Jaylah’s family is thrilled that everyone will be together soon in Florida. Except Jaylah. Thinking about what will happen when she gets there is making her tummy feels like it’s full of buzzing bees. That’s why she decides to make a plan that will get her out of the whole scary affair. But will her plan ruin everything for the people she loves? Paired to the nonfiction title Everyone Visits Family.
Mama’s Right Here is a delicate, affectionately written reminder that a mother’s love never disappears. Even when a mother is absent, her presence is constant in a child’s heart. With comforting rhyme and gentle illustrations, Mama’s Right Here brings the important message to children that a mother’s love is always with them— in the way they look, and in everything they do. A companion book, Always By My Side, tells of a father’s ever-present love, also written by Susan Kerner.
Does your family have a favorite holiday meal? What are your birthday traditions? Do the older people in your family tell stories about their childhood and what life was like when they were young? All these are parts of family folklore. Tell Me a Story will help you better understand: what family is; the ways the generations are linked together; how families relate to each other; and how families pass along a heritage for the future. We get strength from our family's past, and this sort of folklore also gives us hope for the future.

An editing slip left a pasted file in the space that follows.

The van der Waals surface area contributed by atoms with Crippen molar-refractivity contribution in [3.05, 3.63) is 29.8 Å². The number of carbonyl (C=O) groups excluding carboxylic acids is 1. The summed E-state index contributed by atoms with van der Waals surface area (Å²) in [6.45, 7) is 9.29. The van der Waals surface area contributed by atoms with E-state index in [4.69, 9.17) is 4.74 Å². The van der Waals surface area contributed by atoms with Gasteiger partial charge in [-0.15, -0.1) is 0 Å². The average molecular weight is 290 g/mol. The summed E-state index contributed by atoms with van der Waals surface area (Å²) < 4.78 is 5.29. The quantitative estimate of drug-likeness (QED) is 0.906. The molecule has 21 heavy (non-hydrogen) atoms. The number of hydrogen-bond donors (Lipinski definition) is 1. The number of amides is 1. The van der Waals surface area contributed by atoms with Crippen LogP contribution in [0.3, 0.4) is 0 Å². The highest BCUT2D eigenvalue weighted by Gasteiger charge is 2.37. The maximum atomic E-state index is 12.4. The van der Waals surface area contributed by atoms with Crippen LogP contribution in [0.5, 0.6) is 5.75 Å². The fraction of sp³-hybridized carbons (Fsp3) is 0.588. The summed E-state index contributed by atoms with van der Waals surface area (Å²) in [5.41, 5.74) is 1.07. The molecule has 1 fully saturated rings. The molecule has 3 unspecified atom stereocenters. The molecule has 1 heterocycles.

Watch the vulture bask in the morning sun, the roadrunner kick up a cloud of dust, the javelina wallow, and the bobcat give her cub a licking with a rough tongue in Desert Baths. As the sun travels across the sky, learn how twelve different desert animals face the difficulties of staying clean in a dry and parched land. Explore the desert habitat through its animals and their habits of hygiene. Told in lyrical prose, this story is a celebration of the desert lands of the American Southwest.
Mommy, Daddy, and Dorothy's brother, Martin, all wear glasses. But not Dorothy. She knows that glasses make people see better, and she wants to see better, too. Never mind that she can see perfectly without them. She feels like an outsider in her own family, and so she draws glasses on her face and on all her toys. But when she tries on her Daddy's glasses, she gets a big surprise!
Engage readers with a story of celebrating Father's Day. Readers are introduced to Father's Day traditions, such as making homemade cards and playing sports outside. Additional features include a table of contents, a phonetic glossary, an index, an introduction to the author, and sources for further research. A kid-friendly project inspires creativity and hands-on fun.
Big black Busunsul and little white Paskualina are the best of friends. They are both very unusual dogs and they live happily in a house together. They love to play the same games and to hike in the forest. They even sleep in the same room, sometimes cuddling up together when it's very cold. But what happens when a big, beautiful succulent bone comes between them?
Engage early readers in identifying the people and places around them with this fun nonfiction book featuring clear, colorful images and simple text. Readers will learn to recognize and identify such people and places as family, home, school, sister, town, bike, and dog!
Introduce beginning readers to basic familiar vocabulary including family, mother, father, sister, brother, grandma, grandpa, and pets through vibrant images and informational text.